Last year, I had the chance to take the Wilton cake decorating classes, and I fell in love. Now, when someone offers me the chance to bake for them, I jump at it. This baby shower was no different. I mean, a chance to flex my creative muscles and try a new technique? Absolutely I’ll take it!
The big things to keep in mind for baby showers are these: What does the mom-to-be love to eat, and how can you make those things finger-friendly?
In this situation, the mom-to-be was a woman after my own heart. The only thing to work around was her allergy to apples. Considering some of the allergies other friends have, apples are a walk in the park!
The mom-to-be also requested a red velvet cake with whipped cream frosting instead of the traditional cream cheese frosting. Red velvet cake is easy, but the whipped cream frosting worried me – it’s testy at the best of times, and it can be fragile.
Fortunately, the internet is an awesome place, and any problem I have, some other home cook has had before. In this case, the very first result for whipped cream frosting was for a stabilized version! It’s still not shelf-stable, but it won’t collapse on you.
Stabilized Whipped Cream Frosting (from http://www.food-pusher.com/2011/06/stabilized-whipped-cream-frosting.html?m=1)
2 cups heavy whipping cream
1 tsp unflavored gelatin
4 Tbsp cold water
4 Tbsp confectioner’s sugar
Sprinkle the gelatin over the cold water.
Scale 4 Tbsp of the cream, then pour over the water/gelatin. Mix until gelatin dissolves. Then refrigerate 10-15 minutes.
While that is cooling, start whipping the rest of the heavy cream and the sugar. You want it to get to where it forms soft peaks.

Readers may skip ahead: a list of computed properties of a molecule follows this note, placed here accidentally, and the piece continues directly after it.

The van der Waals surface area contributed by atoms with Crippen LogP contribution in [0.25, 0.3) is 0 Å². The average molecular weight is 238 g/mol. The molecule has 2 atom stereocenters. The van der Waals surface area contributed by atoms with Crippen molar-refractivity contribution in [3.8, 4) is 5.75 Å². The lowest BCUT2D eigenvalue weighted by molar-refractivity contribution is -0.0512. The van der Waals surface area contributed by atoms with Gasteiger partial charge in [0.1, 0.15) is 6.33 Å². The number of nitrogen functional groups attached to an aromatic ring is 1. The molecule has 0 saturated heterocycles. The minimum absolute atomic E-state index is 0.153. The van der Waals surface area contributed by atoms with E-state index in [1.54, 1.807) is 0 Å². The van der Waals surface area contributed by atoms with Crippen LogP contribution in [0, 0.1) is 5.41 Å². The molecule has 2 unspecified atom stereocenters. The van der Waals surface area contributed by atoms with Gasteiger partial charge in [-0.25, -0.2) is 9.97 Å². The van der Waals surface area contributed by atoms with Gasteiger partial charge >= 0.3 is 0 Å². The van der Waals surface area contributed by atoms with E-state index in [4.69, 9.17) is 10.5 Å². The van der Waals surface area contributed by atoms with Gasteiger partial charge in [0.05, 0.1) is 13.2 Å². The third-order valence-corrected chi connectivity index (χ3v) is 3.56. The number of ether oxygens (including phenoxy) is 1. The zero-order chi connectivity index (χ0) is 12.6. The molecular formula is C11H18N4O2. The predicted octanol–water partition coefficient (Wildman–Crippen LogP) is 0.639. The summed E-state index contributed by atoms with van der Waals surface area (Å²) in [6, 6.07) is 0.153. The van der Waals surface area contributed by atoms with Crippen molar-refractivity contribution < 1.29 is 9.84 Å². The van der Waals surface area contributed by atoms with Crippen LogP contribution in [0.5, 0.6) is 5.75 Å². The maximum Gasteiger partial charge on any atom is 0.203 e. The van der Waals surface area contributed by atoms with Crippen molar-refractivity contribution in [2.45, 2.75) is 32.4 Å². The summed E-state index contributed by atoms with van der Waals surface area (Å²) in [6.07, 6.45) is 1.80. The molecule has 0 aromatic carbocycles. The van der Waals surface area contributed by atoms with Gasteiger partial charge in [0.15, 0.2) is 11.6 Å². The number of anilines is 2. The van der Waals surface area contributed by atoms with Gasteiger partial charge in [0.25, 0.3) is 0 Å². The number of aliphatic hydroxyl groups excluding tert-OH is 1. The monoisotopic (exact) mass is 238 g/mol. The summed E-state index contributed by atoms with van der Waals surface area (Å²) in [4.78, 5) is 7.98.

That’s when it’s time for the gelatin. Whisk your cream/gelatin mixture until it’s smooth, and add it to the whipped cream. Beat until stiff peaks form.
I also got to try a new decorating technique. I can’t draw a straight line with a ruler, but I can trace like a crazy fool. So I did what any self-respecting crazy fool would do: I made royal icing, printed out some pictures, broke out the parchment paper, and got to tracing. About three hours later, because royal icing is finicky and I only have one tiny piping tip, so I had to change it out every time I was ready for a new color.
I also traced the lettering. Then I sat back and let it all dry while I made my whipped cream frosting, frosted the cake, and covered it with fondant. I used the Wilton decorator preferred this time because I got it severely on sale recently. I would love to try my hand at making my own, but I just haven’t had time yet. The Wilton doesn’t taste awful, but it’s still not all that great. I used a lot of frosting underneath so ten guests could peel off the fondant and enjoy the cake and frosting.
Transferring the traced drawings onto the fondant was surprisingly simple, just a matter of shifting the parchment paper and using more royal icing to glue it on, but the letters were simply too delicate for my fumbly fingers. As a result, I had to go back and do all the lettering by hand once the other decorations were finished.
It was something of a tedious process, but the results were really quite impressive. I know not everyone likes royal icing, but it never ceases to amaze me what I can do with it and how simple it is to make. So I’m definitely a royal icing fan.